sufficient length, and is not too heavy. The silhouette of
the head and neck combined should present a beautiful crest
giving the impression of the curve in a swan’s neck and
head. The withers must be well developed and continue on
sufficiently into the back. A height between 1.58 and 1.65
meters at the withers is a good height for a Friesian
horse. The shoulder should be long and not steep. The back
should be nicely muscled and – something that is seen
fairly often – not too long either. The connection of the
back through the loins to the croup is very important,
since it has to be strong enough to transfer the energy
generated by the hindquarters to the forehand. The croup
must exhibit enough slope and length. The conformation of
the legs is exceptionally important: they have to be
correct in every regard as well as being hard and dry.

In recent years, a great deal of attention has been devoted
to the quality of the gaits in Friesian horse breeding. It
is thus important that a Friesian horse possess a good
walk, with good length of stride and sufficient
flexibility. Its gaits are characterized by the elevated,
reaching movement of the forelegs combined with a looseness
in the shoulders and knee action, all of this made possible
by sufficiently strong, sustaining hindquarters. The most
important requirement for the trot is that it has to
display sufficient reach. Due to a strict process of
selection over the centuries, these are also the movement
characteristics that are deeply embedded in the genetics of
the Friesian breed. This also applies to the unique
character of the Friesian horse: lively, intelligent,
honest and reliable, always willing to work, but as proud
as the Frisians themselves.


A harmoniously built, properly proportioned horse. A noble
head with clear, intelligent eyes and small, alert ears
slightly pointing towards each other. A slightly arched
neck of adequate length; a strong back joining a croup of
good length, which should not slope too much.

A strong, sloping shoulder of good length. A body with good
depth and well-sprung ribs. The legs and feet are strong,
with a well-developed forearm and proper stance.

Fluid, square, elegant and elevated gaits, emphasized by
good feathering  on the lower legs, a fine mane and a
beautiful, long tail. In short, a luxuriant, honest horse
with much presence and eager to work. When three years old,
it should have the ideal height at withers of 1.60 m.

The preferred color is jet black.


The most recent phase
in its history could almost be described as a miracle:
Friesian horses are now being bred in most European
countries – Germany, Belgium, France, Great Britain and
Ireland, Denmark, Sweden, Switzerland, Liechtenstein,
Luxembourg, Austria and Hungary – as well as in the United
States, Canada, Chile, South Africa, Australia, New Zealand
and Japan.

Many people from other countries have now visited a
Stallion Inspection in Leeuwarden. And anyone who’s been
there is usually infected for life with the “Friesian
virus”. During a judging process this, a strict selection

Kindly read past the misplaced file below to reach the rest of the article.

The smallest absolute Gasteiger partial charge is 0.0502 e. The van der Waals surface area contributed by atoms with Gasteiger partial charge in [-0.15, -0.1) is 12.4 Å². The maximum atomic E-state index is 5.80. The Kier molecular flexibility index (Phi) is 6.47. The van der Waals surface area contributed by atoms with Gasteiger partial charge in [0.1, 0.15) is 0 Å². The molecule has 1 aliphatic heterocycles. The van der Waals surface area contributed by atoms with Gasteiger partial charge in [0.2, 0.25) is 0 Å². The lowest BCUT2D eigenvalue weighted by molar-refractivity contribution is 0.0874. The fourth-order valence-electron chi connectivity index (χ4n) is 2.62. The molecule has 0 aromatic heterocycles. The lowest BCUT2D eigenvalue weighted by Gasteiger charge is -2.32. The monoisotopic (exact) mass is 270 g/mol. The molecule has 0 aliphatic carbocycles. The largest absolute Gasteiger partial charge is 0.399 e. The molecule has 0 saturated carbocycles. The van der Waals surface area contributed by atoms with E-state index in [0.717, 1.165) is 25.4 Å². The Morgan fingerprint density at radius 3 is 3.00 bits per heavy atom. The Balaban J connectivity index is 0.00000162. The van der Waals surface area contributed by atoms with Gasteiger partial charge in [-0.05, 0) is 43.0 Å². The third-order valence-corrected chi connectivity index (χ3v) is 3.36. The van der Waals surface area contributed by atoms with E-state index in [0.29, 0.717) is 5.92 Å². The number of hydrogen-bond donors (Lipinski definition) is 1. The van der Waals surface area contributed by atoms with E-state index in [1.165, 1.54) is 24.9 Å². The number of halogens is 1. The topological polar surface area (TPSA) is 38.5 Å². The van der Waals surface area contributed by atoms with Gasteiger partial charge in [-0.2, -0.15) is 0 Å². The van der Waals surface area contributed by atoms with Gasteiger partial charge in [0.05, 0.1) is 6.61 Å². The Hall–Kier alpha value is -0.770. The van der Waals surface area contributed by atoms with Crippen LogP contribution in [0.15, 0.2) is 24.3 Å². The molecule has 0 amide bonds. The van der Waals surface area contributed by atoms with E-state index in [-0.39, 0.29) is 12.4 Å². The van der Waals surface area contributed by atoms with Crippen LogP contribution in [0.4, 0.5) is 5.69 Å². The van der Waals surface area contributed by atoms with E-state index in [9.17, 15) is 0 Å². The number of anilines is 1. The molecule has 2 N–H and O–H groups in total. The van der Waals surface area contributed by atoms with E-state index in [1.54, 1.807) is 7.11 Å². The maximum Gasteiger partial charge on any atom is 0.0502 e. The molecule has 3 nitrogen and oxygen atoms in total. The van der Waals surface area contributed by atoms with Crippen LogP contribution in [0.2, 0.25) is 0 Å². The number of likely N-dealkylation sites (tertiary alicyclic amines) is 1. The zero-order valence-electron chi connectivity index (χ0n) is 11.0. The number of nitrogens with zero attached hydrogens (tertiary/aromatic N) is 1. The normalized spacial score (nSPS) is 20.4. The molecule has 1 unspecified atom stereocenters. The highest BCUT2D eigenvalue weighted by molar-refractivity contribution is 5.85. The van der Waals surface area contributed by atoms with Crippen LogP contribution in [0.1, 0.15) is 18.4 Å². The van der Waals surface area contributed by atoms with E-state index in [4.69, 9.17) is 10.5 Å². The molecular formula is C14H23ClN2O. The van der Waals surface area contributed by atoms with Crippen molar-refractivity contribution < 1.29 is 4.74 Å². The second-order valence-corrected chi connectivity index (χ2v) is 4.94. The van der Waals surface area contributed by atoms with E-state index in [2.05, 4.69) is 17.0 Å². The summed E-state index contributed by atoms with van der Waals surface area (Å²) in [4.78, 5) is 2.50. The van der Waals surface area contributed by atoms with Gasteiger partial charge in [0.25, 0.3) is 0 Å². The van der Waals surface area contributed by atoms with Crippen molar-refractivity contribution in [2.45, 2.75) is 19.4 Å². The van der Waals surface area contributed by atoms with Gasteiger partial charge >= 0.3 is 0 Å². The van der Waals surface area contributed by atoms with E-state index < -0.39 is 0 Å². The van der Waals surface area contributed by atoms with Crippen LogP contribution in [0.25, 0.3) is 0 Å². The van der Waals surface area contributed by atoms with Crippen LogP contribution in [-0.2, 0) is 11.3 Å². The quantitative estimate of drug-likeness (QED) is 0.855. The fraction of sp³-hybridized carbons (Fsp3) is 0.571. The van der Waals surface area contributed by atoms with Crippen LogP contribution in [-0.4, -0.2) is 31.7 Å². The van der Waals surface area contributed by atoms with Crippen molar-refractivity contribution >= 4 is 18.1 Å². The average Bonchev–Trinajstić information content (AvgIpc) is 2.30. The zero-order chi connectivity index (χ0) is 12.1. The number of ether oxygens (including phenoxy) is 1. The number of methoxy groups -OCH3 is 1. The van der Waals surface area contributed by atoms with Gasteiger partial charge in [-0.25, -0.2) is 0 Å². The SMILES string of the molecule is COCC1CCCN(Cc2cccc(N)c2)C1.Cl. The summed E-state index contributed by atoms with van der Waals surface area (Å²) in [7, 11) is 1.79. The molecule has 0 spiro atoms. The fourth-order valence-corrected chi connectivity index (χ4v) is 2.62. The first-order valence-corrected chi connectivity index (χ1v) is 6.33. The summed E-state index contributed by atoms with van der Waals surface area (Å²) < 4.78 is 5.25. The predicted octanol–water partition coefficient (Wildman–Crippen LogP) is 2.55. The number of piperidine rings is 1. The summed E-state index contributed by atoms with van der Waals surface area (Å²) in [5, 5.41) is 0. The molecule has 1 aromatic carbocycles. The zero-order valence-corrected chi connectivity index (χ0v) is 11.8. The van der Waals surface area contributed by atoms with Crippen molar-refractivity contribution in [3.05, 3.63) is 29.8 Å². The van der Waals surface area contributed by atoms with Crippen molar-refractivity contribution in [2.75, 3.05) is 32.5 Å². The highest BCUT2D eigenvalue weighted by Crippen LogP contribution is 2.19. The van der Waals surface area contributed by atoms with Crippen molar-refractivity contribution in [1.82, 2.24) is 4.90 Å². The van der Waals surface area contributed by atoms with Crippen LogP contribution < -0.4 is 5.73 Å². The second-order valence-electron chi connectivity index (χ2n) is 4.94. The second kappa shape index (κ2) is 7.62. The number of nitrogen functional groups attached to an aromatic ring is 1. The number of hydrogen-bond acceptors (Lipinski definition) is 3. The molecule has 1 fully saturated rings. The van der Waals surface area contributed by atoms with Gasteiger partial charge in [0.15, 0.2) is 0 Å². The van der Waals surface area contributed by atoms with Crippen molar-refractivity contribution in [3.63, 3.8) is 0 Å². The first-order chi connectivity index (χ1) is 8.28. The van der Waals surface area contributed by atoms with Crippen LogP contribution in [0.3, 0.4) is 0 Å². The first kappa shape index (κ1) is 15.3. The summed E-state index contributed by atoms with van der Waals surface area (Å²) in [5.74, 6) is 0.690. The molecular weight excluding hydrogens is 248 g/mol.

is made from among more than a hundred young Friesian
stallions. On the afternoon of the last day, all the
Friesian stallions, including the older ones, put on a
dazzling performance – a true demonstration of the beauty,
vitality and aristocratic bearing typical of this ancient
breed. Around 8000 people from every corner of the world
are on their feet cheering, applauding and touched to
tears. The Friesian horses are dancing again!

At that point, the actual judging is over. For the owners
of the stallions, these have been very exciting days. After
all, they know that when it comes to the breeding
objectives for Friesian horse, the judges won’t give an
inch. Only by such a strict selection process will the very
best stallions be chosen. These will then undergo intensive
testing for seventy days during the central examination.
The few that remain after this final gauntlet will satisfy
the very highest of requirements and be registered as stud
stallions. However, this status is definitively confirmed
not until they have proved their ability, after three
years, to transmit their excellent qualities to their

The inspection team and jury members apply a strict form of
selection and know the bloodlines of the Friesian horse
like nobody else. Every year, almost all the Friesian
horses throughout the world are judged by this group of
experts. They provide owners with advice and explain the
breeding objective and how to attain it. They form an
essential link in the ongoing struggle to maintain a
uniform type of Friesian horse.

Logo of
the FPS

Founded in 1879, the Royal Association “Het Friesch
Paarden-Stamboek”, located in Drachten in the Province of
Friesland, has for over 125 years been entrusted with
preserving this unique breed. In doing so, it can rely on a
noble tradition in which the imposing living cultural
heritage embodied in the Friesian horse is being preserved
for new generations of horse lovers today and in the

But the responsibility for preserving the Friesian horse is
no longer being borne by the Frisians alone. It has become
a task for breeders and enthusiasts all over the world. We
should be grateful to them for all their accomplishments
and what they have given us, and all of us together should
take on the responsibility for continuing these efforts now
and into the future. In doing so, we will be carrying on a
noble tradition.